“Huts and Habitats” has been announced as the winning proposal for the TAB 2019 Installation Programme, which was hosted by the 5th Tallinn Architecture Biennale (TAB 2019).

The open two-stage competition invited emerging architectural talents to design an experimental wooden structure in the heart of Tallinn, considering new technologies in relation to Estonia’s rich history of timber construction. “The winning project challenges the idea of the primitive hut – showing how, by using algorithmic logic, simple raw materials can be turned into a highly complex and inhabitable structure,” asserts Gilles Retsin, TAB 2019’s installation programme curator.

“Huts and Habitats” has been announced as the winning proposal for the TAB 2019 Installation Programme.

This is an impressive achievement, considering that 137 submissions were received from around the world.

Design and manufacturing approach

As material expertise and traditional craftsmanship gradually succumb to the promises of bespoke design customisation via CNCN machines and 3D printers, the team has focused on a hybrid approach that reinterprets the primitive tools of architecture from a contemporary perspective.

The result is a proposal for a pavilion made of steam-bent timber elements, using analogue tools augmented with the precision of mixed-reality environments. It explores an adaptive design and fabrication system that is resilient to wide variations in material behaviour and fabrication accuracy, occupying a fuzzy in-between that is neither purely analogue nor purely automated.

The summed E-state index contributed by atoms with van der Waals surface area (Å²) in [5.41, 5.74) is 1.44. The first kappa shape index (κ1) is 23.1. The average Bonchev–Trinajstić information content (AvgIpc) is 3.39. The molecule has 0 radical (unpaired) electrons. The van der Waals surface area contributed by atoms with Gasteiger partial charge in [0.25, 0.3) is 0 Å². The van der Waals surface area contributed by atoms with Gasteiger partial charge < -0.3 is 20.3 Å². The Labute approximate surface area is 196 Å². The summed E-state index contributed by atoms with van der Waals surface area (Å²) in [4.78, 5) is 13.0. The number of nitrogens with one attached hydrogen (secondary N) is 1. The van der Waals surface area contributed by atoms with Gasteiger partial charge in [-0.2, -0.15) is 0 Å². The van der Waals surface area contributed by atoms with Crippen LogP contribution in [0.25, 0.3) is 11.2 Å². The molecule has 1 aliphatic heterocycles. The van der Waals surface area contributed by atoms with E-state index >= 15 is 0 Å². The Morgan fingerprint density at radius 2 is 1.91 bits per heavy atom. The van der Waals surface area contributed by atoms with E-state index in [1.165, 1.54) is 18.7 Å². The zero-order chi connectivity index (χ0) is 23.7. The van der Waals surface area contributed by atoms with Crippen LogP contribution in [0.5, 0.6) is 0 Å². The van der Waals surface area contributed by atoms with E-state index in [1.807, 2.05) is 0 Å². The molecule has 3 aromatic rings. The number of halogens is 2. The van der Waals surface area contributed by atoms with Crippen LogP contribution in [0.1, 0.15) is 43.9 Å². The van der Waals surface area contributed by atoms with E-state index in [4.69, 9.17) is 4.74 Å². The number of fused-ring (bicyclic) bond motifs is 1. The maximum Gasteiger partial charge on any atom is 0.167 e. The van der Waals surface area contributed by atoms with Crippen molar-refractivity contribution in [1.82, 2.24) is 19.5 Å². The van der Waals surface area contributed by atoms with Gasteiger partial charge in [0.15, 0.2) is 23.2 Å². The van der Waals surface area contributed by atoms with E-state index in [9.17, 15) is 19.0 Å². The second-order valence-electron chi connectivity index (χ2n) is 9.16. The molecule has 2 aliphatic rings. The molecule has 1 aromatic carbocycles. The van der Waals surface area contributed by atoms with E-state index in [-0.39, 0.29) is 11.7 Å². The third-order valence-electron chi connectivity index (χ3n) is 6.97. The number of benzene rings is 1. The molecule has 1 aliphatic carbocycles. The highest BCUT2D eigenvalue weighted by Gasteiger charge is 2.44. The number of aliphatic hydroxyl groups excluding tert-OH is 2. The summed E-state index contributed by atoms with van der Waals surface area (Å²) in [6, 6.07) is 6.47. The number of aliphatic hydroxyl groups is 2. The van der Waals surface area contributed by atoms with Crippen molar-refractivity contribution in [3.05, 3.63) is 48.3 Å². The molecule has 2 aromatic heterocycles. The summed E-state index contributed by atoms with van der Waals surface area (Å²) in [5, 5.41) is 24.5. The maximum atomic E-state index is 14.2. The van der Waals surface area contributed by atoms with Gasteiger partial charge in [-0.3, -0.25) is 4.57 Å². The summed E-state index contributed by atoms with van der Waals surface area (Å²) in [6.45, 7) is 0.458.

“The winning entry consists of a bespoke merging of craft, immersive technologies and material performance, for the production of dynamic organic forms that surpass building limitations of local precision or of the pure automate,” states Areti Markopoulou, head of the jury. “We are all excited and challenged to follow the emergence of such built work, which integrates lessons from nature and is the outcome of a vital human-machine collaboration.”

What’s next?

The installation will be built in August 2019 in the lively pedestrian green area facing the Museum of Estonian Architecture and will open to the public during TAB 2019 opening week on 11 September 2019. The structure will remain in place until the next edition of the event in 2021.

Also on the podium stand are second prize winners Déborah López, Hadin Charbel and Patrick Donbeck (Thailand) with their project, “Expired Beauty”, and third prize winners Plethora Project – José Sanchez (USA) with the project “Combonest”.

The works by all winners and all Stage II participants will be displayed at the TAB Installation Programme exhibition, and published on the TAB 2019 website and in its catalogue.

Steampunk time frame:
August 2019 – construction.
11 September 2019 – opening.

Steampunk credits:
Design by: SoomeenHahm Design, Igor Pantic, Fologram.
Project team: Soomeen Hahm, Igor Pantic, Gwyllim Jahn, Cam Newnham, Nick van den Berg, Hanjun Kim, Kiheung Kwon, Eri Sumitomo, Katerina Konstantinidou, Jakub Klaska.

Acknowledgement and thanks go to Tallinn Architecture Biennale 2019 for the material contained in this article.
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